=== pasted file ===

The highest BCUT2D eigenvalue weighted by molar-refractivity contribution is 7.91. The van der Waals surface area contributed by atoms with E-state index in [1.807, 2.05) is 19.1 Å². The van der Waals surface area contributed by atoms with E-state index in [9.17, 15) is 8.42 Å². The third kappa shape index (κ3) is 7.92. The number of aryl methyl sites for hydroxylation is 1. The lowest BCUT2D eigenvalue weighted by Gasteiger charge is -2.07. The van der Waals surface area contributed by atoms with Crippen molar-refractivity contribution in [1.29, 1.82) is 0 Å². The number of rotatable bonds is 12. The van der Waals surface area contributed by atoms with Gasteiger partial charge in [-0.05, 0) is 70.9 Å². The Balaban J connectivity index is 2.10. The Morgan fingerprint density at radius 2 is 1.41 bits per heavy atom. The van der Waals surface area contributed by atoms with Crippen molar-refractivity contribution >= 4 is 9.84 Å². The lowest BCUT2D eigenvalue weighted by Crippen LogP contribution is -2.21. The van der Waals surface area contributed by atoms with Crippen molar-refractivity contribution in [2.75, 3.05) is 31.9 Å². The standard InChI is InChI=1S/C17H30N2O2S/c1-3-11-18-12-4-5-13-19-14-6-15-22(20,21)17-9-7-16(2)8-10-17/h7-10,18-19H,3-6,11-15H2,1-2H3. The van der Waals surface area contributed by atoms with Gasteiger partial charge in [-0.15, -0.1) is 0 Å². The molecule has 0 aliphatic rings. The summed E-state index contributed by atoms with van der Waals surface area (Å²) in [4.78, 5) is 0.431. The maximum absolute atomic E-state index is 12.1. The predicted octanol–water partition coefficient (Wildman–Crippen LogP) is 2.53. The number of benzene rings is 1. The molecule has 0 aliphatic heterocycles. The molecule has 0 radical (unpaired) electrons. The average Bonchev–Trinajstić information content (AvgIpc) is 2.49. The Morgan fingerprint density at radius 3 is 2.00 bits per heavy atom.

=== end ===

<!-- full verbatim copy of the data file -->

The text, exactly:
The highest BCUT2D eigenvalue weighted by molar-refractivity contribution is 7.91. The van der Waals surface area contributed by atoms with E-state index in [1.807, 2.05) is 19.1 Å². The van der Waals surface area contributed by atoms with E-state index in [9.17, 15) is 8.42 Å². The third kappa shape index (κ3) is 7.92. The number of aryl methyl sites for hydroxylation is 1. The lowest BCUT2D eigenvalue weighted by Gasteiger charge is -2.07. The van der Waals surface area contributed by atoms with Crippen molar-refractivity contribution in [1.29, 1.82) is 0 Å². The number of rotatable bonds is 12. The van der Waals surface area contributed by atoms with Gasteiger partial charge in [-0.05, 0) is 70.9 Å². The Balaban J connectivity index is 2.10. The Morgan fingerprint density at radius 2 is 1.41 bits per heavy atom. The van der Waals surface area contributed by atoms with Crippen molar-refractivity contribution >= 4 is 9.84 Å². The lowest BCUT2D eigenvalue weighted by Crippen LogP contribution is -2.21. The van der Waals surface area contributed by atoms with Crippen molar-refractivity contribution in [2.75, 3.05) is 31.9 Å². The standard InChI is InChI=1S/C17H30N2O2S/c1-3-11-18-12-4-5-13-19-14-6-15-22(20,21)17-9-7-16(2)8-10-17/h7-10,18-19H,3-6,11-15H2,1-2H3. The van der Waals surface area contributed by atoms with Gasteiger partial charge in [-0.15, -0.1) is 0 Å². The molecule has 0 aliphatic rings. The summed E-state index contributed by atoms with van der Waals surface area (Å²) in [4.78, 5) is 0.431. The maximum absolute atomic E-state index is 12.1. The predicted octanol–water partition coefficient (Wildman–Crippen LogP) is 2.53. The number of benzene rings is 1. The molecule has 0 aliphatic heterocycles. The molecule has 0 radical (unpaired) electrons. The average Bonchev–Trinajstić information content (AvgIpc) is 2.49. The Morgan fingerprint density at radius 3 is 2.00 bits per heavy atom.